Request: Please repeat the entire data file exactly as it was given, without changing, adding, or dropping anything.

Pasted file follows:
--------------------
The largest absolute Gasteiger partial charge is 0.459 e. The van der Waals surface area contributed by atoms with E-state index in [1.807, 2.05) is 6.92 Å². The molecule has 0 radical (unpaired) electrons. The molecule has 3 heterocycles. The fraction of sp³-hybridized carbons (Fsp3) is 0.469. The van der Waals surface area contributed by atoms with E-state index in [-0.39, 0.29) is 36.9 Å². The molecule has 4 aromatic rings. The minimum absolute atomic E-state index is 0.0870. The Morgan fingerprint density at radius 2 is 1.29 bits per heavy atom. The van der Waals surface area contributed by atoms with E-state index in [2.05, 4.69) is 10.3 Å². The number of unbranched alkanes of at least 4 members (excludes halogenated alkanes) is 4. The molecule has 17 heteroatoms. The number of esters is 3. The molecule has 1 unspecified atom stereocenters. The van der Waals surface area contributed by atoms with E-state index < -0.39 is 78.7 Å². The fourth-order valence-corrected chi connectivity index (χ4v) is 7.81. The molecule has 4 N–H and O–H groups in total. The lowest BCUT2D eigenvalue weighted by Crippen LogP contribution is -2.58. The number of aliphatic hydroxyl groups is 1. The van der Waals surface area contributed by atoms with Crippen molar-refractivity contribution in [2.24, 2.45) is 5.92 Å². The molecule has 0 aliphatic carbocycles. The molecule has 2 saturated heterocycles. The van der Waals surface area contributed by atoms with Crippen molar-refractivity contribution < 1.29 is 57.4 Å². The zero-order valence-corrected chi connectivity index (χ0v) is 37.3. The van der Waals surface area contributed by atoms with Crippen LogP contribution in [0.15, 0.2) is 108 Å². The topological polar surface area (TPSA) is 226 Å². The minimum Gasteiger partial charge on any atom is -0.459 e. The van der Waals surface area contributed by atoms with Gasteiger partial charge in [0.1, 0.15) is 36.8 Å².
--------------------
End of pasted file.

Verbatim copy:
The largest absolute Gasteiger partial charge is 0.459 e. The van der Waals surface area contributed by atoms with E-state index in [1.807, 2.05) is 6.92 Å². The molecule has 0 radical (unpaired) electrons. The molecule has 3 heterocycles. The fraction of sp³-hybridized carbons (Fsp3) is 0.469. The van der Waals surface area contributed by atoms with E-state index in [-0.39, 0.29) is 36.9 Å². The molecule has 4 aromatic rings. The minimum absolute atomic E-state index is 0.0870. The Morgan fingerprint density at radius 2 is 1.29 bits per heavy atom. The van der Waals surface area contributed by atoms with E-state index in [2.05, 4.69) is 10.3 Å². The number of unbranched alkanes of at least 4 members (excludes halogenated alkanes) is 4. The molecule has 17 heteroatoms. The number of esters is 3. The molecule has 1 unspecified atom stereocenters. The van der Waals surface area contributed by atoms with E-state index < -0.39 is 78.7 Å². The fourth-order valence-corrected chi connectivity index (χ4v) is 7.81. The molecule has 4 N–H and O–H groups in total. The lowest BCUT2D eigenvalue weighted by Crippen LogP contribution is -2.58. The number of aliphatic hydroxyl groups is 1. The van der Waals surface area contributed by atoms with Crippen molar-refractivity contribution in [2.24, 2.45) is 5.92 Å². The molecule has 0 aliphatic carbocycles. The molecule has 2 saturated heterocycles. The van der Waals surface area contributed by atoms with Crippen molar-refractivity contribution < 1.29 is 57.4 Å². The zero-order valence-corrected chi connectivity index (χ0v) is 37.3. The van der Waals surface area contributed by atoms with Crippen LogP contribution in [0.15, 0.2) is 108 Å². The topological polar surface area (TPSA) is 226 Å². The minimum Gasteiger partial charge on any atom is -0.459 e. The van der Waals surface area contributed by atoms with Gasteiger partial charge in [0.1, 0.15) is 36.8 Å².